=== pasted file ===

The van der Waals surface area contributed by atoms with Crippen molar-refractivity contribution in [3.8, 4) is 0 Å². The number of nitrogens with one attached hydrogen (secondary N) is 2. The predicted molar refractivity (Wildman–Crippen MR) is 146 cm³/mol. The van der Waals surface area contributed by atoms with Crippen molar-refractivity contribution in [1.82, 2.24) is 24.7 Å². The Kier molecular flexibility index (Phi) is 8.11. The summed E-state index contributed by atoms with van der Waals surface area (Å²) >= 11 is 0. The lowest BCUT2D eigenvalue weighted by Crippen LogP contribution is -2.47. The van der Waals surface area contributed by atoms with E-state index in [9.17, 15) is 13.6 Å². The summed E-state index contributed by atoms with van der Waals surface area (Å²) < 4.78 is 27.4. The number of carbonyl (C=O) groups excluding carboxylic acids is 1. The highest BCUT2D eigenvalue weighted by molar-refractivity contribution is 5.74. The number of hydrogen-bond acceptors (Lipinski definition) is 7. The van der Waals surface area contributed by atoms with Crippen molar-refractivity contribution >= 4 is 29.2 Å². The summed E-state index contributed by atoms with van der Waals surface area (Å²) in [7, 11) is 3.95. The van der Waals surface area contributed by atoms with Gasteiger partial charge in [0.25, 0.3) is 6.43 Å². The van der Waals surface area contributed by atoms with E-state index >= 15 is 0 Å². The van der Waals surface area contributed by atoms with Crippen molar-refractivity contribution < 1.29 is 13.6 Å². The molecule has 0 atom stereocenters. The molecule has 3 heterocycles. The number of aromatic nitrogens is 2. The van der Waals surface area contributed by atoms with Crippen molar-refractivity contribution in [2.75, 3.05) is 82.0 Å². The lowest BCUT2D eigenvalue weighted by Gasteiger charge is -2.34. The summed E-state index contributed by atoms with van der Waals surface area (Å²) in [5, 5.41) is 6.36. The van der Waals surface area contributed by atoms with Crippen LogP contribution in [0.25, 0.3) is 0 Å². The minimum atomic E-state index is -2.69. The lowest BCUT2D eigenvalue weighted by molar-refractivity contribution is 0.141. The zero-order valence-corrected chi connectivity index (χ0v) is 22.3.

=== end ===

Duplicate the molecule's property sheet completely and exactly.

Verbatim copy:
The van der Waals surface area contributed by atoms with Crippen molar-refractivity contribution in [3.8, 4) is 0 Å². The number of nitrogens with one attached hydrogen (secondary N) is 2. The predicted molar refractivity (Wildman–Crippen MR) is 146 cm³/mol. The van der Waals surface area contributed by atoms with Crippen molar-refractivity contribution in [1.82, 2.24) is 24.7 Å². The Kier molecular flexibility index (Phi) is 8.11. The summed E-state index contributed by atoms with van der Waals surface area (Å²) >= 11 is 0. The lowest BCUT2D eigenvalue weighted by Crippen LogP contribution is -2.47. The van der Waals surface area contributed by atoms with E-state index in [9.17, 15) is 13.6 Å². The summed E-state index contributed by atoms with van der Waals surface area (Å²) < 4.78 is 27.4. The number of carbonyl (C=O) groups excluding carboxylic acids is 1. The highest BCUT2D eigenvalue weighted by molar-refractivity contribution is 5.74. The number of hydrogen-bond acceptors (Lipinski definition) is 7. The van der Waals surface area contributed by atoms with Crippen molar-refractivity contribution >= 4 is 29.2 Å². The summed E-state index contributed by atoms with van der Waals surface area (Å²) in [7, 11) is 3.95. The van der Waals surface area contributed by atoms with Gasteiger partial charge in [0.25, 0.3) is 6.43 Å². The van der Waals surface area contributed by atoms with E-state index >= 15 is 0 Å². The van der Waals surface area contributed by atoms with Crippen molar-refractivity contribution < 1.29 is 13.6 Å². The molecule has 0 atom stereocenters. The molecule has 3 heterocycles. The number of aromatic nitrogens is 2. The van der Waals surface area contributed by atoms with Crippen molar-refractivity contribution in [2.75, 3.05) is 82.0 Å². The lowest BCUT2D eigenvalue weighted by Gasteiger charge is -2.34. The summed E-state index contributed by atoms with van der Waals surface area (Å²) in [5, 5.41) is 6.36. The van der Waals surface area contributed by atoms with Crippen LogP contribution in [0.25, 0.3) is 0 Å². The minimum atomic E-state index is -2.69. The lowest BCUT2D eigenvalue weighted by molar-refractivity contribution is 0.141. The zero-order valence-corrected chi connectivity index (χ0v) is 22.3.